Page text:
Peter Helias

From Wikipedia, the free encyclopedia
Jump to: navigation, search

Peter Helias (Latin: Petrus Helias or Helyas; c. 1100 – after 1166) was a medieval priest and philosopher. Born in Poitiers, he became a pupil of Thierry of Chartres at Paris in the 1130s, also teaching grammar and rhetoric in his school. Around 1155 he returned to Poitiers where he later died.[1]

Through Thierry, he is meant to have been influenced particularly by Boethius; other influences include William of Conches. He contributed to the theory of substance and influenced Roger Bacon's Overview of Grammar.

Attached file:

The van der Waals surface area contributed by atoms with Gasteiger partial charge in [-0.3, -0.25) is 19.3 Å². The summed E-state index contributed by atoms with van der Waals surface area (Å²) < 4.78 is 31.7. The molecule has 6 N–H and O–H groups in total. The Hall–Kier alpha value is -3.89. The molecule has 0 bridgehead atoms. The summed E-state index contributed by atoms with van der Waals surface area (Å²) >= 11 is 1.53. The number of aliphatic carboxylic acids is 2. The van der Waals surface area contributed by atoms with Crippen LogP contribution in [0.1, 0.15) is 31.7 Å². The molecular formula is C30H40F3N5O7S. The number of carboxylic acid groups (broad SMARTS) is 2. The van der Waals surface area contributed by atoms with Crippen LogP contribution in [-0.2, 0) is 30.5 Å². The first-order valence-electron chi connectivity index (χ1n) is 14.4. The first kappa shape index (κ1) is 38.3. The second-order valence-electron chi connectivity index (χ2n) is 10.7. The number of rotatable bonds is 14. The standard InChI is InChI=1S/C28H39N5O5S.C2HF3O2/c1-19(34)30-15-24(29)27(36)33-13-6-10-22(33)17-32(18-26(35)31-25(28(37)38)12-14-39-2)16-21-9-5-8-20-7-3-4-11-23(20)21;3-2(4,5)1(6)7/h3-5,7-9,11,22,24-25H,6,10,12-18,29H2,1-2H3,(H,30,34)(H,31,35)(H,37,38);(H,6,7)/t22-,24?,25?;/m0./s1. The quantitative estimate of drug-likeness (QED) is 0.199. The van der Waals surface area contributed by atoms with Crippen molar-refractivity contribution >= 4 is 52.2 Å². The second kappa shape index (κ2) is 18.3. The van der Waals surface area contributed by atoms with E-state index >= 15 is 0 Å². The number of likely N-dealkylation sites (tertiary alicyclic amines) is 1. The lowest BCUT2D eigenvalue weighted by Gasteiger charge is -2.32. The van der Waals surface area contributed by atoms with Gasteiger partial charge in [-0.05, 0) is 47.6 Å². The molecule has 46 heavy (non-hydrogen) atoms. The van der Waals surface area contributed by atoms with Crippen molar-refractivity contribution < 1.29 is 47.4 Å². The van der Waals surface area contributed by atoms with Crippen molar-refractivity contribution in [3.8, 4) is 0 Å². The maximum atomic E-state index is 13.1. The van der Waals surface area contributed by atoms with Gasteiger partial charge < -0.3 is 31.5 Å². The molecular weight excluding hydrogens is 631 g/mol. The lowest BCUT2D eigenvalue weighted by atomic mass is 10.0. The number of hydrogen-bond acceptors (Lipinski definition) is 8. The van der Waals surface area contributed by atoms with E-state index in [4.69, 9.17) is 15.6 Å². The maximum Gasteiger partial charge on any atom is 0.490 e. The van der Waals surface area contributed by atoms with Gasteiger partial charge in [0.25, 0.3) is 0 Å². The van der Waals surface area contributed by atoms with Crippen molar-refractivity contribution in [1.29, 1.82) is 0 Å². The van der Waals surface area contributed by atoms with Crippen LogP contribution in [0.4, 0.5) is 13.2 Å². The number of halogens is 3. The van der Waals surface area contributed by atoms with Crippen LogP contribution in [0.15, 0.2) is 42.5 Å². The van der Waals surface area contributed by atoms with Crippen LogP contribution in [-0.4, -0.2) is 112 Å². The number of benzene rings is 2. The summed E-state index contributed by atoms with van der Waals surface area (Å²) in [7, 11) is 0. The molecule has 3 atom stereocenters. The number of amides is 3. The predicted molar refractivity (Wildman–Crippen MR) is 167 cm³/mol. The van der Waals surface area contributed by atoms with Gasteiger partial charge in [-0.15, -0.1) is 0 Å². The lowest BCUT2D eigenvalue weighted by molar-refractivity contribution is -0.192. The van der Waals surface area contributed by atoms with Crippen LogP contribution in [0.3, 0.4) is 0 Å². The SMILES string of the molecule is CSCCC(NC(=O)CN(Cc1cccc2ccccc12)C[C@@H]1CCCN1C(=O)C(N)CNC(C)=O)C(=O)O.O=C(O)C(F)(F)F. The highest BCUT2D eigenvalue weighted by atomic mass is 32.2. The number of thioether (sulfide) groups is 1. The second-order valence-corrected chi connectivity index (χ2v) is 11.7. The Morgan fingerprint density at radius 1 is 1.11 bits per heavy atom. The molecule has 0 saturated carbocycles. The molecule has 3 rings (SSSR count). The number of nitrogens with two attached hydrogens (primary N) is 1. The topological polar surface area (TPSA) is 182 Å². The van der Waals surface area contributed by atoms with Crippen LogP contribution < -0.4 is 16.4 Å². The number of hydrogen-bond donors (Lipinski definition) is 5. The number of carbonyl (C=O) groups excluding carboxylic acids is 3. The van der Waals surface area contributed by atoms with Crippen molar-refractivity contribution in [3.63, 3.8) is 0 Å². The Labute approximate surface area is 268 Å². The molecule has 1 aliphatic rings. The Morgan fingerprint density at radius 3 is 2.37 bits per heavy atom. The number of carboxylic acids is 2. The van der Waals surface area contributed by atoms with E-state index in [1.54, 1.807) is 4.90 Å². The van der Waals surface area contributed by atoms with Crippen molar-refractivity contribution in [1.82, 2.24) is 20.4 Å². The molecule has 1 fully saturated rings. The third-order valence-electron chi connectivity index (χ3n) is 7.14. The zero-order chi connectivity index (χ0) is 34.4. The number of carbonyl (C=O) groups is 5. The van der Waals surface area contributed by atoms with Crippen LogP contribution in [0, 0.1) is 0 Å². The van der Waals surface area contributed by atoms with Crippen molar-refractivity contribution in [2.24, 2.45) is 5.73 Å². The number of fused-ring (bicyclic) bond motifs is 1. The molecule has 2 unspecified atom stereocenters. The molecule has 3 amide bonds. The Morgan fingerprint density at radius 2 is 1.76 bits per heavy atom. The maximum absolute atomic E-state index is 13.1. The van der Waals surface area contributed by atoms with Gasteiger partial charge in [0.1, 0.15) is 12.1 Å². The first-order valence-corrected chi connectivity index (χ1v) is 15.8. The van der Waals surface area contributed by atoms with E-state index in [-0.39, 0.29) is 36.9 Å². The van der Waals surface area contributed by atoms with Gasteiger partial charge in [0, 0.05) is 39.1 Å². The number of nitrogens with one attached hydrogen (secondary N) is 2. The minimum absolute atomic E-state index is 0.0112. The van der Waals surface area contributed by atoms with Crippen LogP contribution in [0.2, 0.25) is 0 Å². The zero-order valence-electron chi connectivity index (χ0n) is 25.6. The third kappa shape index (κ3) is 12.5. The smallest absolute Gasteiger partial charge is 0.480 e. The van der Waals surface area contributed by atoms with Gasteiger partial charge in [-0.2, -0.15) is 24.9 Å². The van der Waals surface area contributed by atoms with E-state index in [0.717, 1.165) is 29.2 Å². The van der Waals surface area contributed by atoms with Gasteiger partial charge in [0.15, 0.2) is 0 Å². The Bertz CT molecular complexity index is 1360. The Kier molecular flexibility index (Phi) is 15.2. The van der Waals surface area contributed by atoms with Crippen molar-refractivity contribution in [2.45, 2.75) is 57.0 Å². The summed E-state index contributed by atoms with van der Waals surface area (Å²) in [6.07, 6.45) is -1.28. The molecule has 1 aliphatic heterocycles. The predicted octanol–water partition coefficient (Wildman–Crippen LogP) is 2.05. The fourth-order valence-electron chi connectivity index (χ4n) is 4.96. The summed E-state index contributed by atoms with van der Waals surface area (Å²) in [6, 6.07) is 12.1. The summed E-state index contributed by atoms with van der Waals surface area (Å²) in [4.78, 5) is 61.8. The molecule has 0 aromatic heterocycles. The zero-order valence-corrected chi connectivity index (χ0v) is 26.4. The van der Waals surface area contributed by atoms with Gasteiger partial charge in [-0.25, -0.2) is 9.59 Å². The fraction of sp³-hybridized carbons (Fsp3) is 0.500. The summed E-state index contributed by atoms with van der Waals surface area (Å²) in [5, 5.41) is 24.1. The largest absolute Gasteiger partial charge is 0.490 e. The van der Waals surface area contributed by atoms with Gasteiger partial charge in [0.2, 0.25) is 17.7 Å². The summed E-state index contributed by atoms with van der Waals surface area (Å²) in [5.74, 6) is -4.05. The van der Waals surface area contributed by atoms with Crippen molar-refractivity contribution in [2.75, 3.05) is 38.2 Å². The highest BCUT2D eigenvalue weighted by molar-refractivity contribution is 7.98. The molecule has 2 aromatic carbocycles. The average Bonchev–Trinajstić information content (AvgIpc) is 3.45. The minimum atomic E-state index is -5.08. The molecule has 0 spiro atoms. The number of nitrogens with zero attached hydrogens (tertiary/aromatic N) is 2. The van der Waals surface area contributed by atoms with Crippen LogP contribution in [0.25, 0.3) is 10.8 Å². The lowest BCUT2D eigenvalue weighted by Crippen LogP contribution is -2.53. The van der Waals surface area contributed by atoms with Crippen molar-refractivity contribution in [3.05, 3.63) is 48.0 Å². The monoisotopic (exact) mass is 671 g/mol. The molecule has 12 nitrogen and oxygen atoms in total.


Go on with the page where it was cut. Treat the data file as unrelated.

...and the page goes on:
In linguistics, he is regarded as having contributed ideas key to the development of grammatical categories such as parts of speech.

Works[edit]

  • a commentary on Cicero's De inventione
  • c. 1150: Summa super Priscianum, an updated textbook on Priscian's Institutiones grammaticae, edited by Leo A. Reilly, Toronto 1993

References[edit]

  1. ^ C. H. Kneepkens (2005). "Peter Helias". In Jorge J. E. Gracia, Timothy B. Noone. A Companion to Philosophy in the Middle Ages. Blackwell Publishing. p. Ch. 3, pp. 512−513. ISBN 0-631-21673-1.